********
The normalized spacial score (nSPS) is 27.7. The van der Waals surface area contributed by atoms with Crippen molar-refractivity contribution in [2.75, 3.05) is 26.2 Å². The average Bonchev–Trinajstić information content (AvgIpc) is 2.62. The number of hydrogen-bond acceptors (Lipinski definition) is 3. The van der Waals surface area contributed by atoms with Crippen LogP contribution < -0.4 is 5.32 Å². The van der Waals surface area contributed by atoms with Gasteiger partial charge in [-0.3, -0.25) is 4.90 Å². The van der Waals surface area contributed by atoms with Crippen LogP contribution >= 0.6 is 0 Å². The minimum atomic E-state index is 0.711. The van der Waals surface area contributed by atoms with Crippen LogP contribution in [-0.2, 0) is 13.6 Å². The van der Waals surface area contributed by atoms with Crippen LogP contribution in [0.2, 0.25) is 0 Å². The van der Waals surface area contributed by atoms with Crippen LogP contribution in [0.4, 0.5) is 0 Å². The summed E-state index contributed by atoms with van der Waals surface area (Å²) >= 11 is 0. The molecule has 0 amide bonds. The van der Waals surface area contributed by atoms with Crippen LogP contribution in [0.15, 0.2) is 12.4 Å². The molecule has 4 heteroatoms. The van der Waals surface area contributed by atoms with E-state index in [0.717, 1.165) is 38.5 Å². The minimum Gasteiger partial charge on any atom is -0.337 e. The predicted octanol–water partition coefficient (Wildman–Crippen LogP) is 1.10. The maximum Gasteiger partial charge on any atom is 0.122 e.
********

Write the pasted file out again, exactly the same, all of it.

The normalized spacial score (nSPS) is 27.7. The van der Waals surface area contributed by atoms with Crippen molar-refractivity contribution in [2.75, 3.05) is 26.2 Å². The average Bonchev–Trinajstić information content (AvgIpc) is 2.62. The number of hydrogen-bond acceptors (Lipinski definition) is 3. The van der Waals surface area contributed by atoms with Crippen LogP contribution < -0.4 is 5.32 Å². The van der Waals surface area contributed by atoms with Gasteiger partial charge in [-0.3, -0.25) is 4.90 Å². The van der Waals surface area contributed by atoms with Crippen LogP contribution >= 0.6 is 0 Å². The minimum atomic E-state index is 0.711. The van der Waals surface area contributed by atoms with Crippen LogP contribution in [-0.2, 0) is 13.6 Å². The van der Waals surface area contributed by atoms with Crippen LogP contribution in [0.2, 0.25) is 0 Å². The van der Waals surface area contributed by atoms with Crippen LogP contribution in [0.4, 0.5) is 0 Å². The summed E-state index contributed by atoms with van der Waals surface area (Å²) >= 11 is 0. The molecule has 0 amide bonds. The van der Waals surface area contributed by atoms with Crippen LogP contribution in [0.15, 0.2) is 12.4 Å². The molecule has 4 heteroatoms. The van der Waals surface area contributed by atoms with E-state index in [0.717, 1.165) is 38.5 Å². The minimum Gasteiger partial charge on any atom is -0.337 e. The predicted octanol–water partition coefficient (Wildman–Crippen LogP) is 1.10. The maximum Gasteiger partial charge on any atom is 0.122 e.